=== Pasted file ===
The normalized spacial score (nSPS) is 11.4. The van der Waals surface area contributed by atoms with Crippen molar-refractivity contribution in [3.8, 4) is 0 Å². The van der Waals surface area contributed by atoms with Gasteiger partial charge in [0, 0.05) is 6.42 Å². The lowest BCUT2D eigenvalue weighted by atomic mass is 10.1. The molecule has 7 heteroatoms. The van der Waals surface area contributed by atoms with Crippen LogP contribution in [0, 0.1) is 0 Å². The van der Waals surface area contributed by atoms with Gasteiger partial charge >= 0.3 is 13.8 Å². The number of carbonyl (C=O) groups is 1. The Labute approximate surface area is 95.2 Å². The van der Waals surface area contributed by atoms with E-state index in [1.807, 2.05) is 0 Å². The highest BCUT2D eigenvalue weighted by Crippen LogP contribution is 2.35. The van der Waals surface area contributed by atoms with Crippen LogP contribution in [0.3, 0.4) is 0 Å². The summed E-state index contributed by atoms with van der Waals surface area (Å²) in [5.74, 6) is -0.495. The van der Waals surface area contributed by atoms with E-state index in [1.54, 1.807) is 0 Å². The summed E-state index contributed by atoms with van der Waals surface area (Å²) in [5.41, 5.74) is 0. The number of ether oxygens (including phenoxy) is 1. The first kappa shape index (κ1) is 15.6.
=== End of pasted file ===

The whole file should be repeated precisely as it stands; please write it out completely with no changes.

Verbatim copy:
The normalized spacial score (nSPS) is 11.4. The van der Waals surface area contributed by atoms with Crippen molar-refractivity contribution in [3.8, 4) is 0 Å². The van der Waals surface area contributed by atoms with Gasteiger partial charge in [0, 0.05) is 6.42 Å². The lowest BCUT2D eigenvalue weighted by atomic mass is 10.1. The molecule has 7 heteroatoms. The van der Waals surface area contributed by atoms with Crippen LogP contribution in [0, 0.1) is 0 Å². The van der Waals surface area contributed by atoms with Gasteiger partial charge >= 0.3 is 13.8 Å². The number of carbonyl (C=O) groups is 1. The Labute approximate surface area is 95.2 Å². The van der Waals surface area contributed by atoms with E-state index in [1.807, 2.05) is 0 Å². The highest BCUT2D eigenvalue weighted by Crippen LogP contribution is 2.35. The van der Waals surface area contributed by atoms with Crippen LogP contribution in [0.3, 0.4) is 0 Å². The summed E-state index contributed by atoms with van der Waals surface area (Å²) in [5.74, 6) is -0.495. The van der Waals surface area contributed by atoms with E-state index in [1.54, 1.807) is 0 Å². The summed E-state index contributed by atoms with van der Waals surface area (Å²) in [5.41, 5.74) is 0. The number of ether oxygens (including phenoxy) is 1. The first kappa shape index (κ1) is 15.6.